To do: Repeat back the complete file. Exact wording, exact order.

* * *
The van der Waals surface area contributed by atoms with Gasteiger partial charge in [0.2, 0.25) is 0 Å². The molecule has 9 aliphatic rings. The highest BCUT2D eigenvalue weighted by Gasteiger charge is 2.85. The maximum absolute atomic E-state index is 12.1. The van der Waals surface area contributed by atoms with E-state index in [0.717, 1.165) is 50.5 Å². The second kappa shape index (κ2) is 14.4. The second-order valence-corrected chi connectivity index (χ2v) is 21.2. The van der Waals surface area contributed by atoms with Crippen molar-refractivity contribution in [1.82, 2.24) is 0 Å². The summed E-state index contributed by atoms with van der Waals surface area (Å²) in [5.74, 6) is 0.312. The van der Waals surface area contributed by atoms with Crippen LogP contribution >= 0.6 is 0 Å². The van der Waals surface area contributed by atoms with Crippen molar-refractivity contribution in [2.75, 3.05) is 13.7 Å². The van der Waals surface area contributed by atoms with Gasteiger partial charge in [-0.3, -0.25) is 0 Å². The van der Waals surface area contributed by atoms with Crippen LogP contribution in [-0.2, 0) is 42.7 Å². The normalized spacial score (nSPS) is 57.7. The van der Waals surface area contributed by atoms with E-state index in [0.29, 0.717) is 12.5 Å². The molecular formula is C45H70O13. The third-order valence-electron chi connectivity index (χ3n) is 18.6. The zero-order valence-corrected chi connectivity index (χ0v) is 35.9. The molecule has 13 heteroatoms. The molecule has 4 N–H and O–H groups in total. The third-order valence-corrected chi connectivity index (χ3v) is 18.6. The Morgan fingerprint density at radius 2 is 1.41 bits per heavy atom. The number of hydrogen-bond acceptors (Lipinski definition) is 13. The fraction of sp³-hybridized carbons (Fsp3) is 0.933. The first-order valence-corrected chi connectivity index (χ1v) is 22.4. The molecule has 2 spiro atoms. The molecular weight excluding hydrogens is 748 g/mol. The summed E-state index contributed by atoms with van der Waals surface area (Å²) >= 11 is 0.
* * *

The van der Waals surface area contributed by atoms with Gasteiger partial charge in [0.2, 0.25) is 0 Å². The molecule has 9 aliphatic rings. The highest BCUT2D eigenvalue weighted by Gasteiger charge is 2.85. The maximum absolute atomic E-state index is 12.1. The van der Waals surface area contributed by atoms with E-state index in [0.717, 1.165) is 50.5 Å². The second kappa shape index (κ2) is 14.4. The second-order valence-corrected chi connectivity index (χ2v) is 21.2. The van der Waals surface area contributed by atoms with Crippen molar-refractivity contribution in [1.82, 2.24) is 0 Å². The summed E-state index contributed by atoms with van der Waals surface area (Å²) in [5.74, 6) is 0.312. The van der Waals surface area contributed by atoms with Crippen LogP contribution >= 0.6 is 0 Å². The van der Waals surface area contributed by atoms with Crippen molar-refractivity contribution in [2.75, 3.05) is 13.7 Å². The van der Waals surface area contributed by atoms with Gasteiger partial charge in [-0.3, -0.25) is 0 Å². The van der Waals surface area contributed by atoms with Crippen LogP contribution in [-0.2, 0) is 42.7 Å². The normalized spacial score (nSPS) is 57.7. The van der Waals surface area contributed by atoms with E-state index in [0.29, 0.717) is 12.5 Å². The molecular formula is C45H70O13. The third-order valence-electron chi connectivity index (χ3n) is 18.6. The zero-order valence-corrected chi connectivity index (χ0v) is 35.9. The molecule has 13 heteroatoms. The molecule has 4 N–H and O–H groups in total. The third-order valence-corrected chi connectivity index (χ3v) is 18.6. The Morgan fingerprint density at radius 2 is 1.41 bits per heavy atom. The number of hydrogen-bond acceptors (Lipinski definition) is 13. The fraction of sp³-hybridized carbons (Fsp3) is 0.933. The first-order valence-corrected chi connectivity index (χ1v) is 22.4. The molecule has 2 spiro atoms. The molecular weight excluding hydrogens is 748 g/mol. The summed E-state index contributed by atoms with van der Waals surface area (Å²) >= 11 is 0.